On the March
National Woman’s Party Fights for Enfranchisement as Congress Takes on Germany
It seems like almost every day someone is leading a protest outside the Capitol, whether it’s over taxes, the war in Iraq, health care, or any other of myriad issues.
Nearly a century ago, the National Woman’s Party picketed in front of the Capitol on April 3, 1917, the day after President Woodrow Wilson asked Congress to declare war against Germany.
Hoping to bring attention to that fact that American women had not yet attained full citizenship (they could not yet vote) even while Wilson was campaigning to spread democracy abroad, members of NWP took to the streets of Capitol Hill.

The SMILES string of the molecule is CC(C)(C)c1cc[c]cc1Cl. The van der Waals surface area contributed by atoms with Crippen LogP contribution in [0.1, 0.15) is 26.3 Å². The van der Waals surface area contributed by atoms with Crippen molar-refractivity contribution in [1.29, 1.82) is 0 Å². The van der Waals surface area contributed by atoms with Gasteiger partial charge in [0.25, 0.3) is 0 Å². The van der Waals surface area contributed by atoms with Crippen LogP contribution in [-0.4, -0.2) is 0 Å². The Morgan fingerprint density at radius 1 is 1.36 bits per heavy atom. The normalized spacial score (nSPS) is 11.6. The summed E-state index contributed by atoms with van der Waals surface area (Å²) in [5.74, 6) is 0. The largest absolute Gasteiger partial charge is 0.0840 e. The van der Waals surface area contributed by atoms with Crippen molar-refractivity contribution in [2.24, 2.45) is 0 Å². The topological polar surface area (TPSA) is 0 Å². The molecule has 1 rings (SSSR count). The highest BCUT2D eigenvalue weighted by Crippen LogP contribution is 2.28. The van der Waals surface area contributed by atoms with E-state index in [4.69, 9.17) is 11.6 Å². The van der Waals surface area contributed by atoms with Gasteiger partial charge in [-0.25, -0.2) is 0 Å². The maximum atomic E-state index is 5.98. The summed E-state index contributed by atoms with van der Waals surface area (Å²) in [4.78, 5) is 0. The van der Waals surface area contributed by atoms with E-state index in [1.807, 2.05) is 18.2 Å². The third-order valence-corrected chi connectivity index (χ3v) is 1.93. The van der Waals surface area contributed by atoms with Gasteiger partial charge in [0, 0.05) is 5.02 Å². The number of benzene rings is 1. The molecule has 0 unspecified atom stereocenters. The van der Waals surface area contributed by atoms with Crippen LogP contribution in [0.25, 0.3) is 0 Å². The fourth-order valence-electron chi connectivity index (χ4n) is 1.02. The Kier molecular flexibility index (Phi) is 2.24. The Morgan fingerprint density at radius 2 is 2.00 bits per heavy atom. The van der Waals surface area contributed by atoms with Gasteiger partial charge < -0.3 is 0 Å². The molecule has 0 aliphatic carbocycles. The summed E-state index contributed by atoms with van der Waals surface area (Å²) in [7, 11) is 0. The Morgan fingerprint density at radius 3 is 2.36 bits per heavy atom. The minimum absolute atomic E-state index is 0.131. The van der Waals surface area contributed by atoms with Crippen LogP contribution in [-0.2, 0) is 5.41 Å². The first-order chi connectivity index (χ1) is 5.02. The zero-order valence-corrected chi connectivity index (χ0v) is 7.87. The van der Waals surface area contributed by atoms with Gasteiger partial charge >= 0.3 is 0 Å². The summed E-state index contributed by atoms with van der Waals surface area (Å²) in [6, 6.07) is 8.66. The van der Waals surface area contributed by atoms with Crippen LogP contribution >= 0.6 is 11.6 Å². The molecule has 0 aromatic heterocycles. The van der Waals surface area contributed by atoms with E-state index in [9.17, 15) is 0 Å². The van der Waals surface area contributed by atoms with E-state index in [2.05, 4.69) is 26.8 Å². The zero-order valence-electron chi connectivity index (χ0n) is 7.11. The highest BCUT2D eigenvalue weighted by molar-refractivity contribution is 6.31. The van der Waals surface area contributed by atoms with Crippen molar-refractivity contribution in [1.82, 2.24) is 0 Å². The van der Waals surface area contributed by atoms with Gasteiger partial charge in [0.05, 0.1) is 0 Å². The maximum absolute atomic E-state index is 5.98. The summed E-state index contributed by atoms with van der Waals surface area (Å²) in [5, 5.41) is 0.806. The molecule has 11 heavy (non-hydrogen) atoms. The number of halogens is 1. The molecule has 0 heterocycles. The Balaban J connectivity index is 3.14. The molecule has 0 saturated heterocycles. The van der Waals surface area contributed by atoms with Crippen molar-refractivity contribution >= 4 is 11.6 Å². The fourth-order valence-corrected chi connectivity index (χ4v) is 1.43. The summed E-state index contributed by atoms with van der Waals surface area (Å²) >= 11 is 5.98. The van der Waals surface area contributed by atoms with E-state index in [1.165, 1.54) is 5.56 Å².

While they did not make an immediate impact, these women were ultimately successful in 1920, when the 19th Amendment, enfranchising women, was added to the Constitution.
Today, NWP has two goals: to end all forms of discrimination and to preserve the Sewall-Belmont House and Museum, which has served as the party’s headquarters since 1929.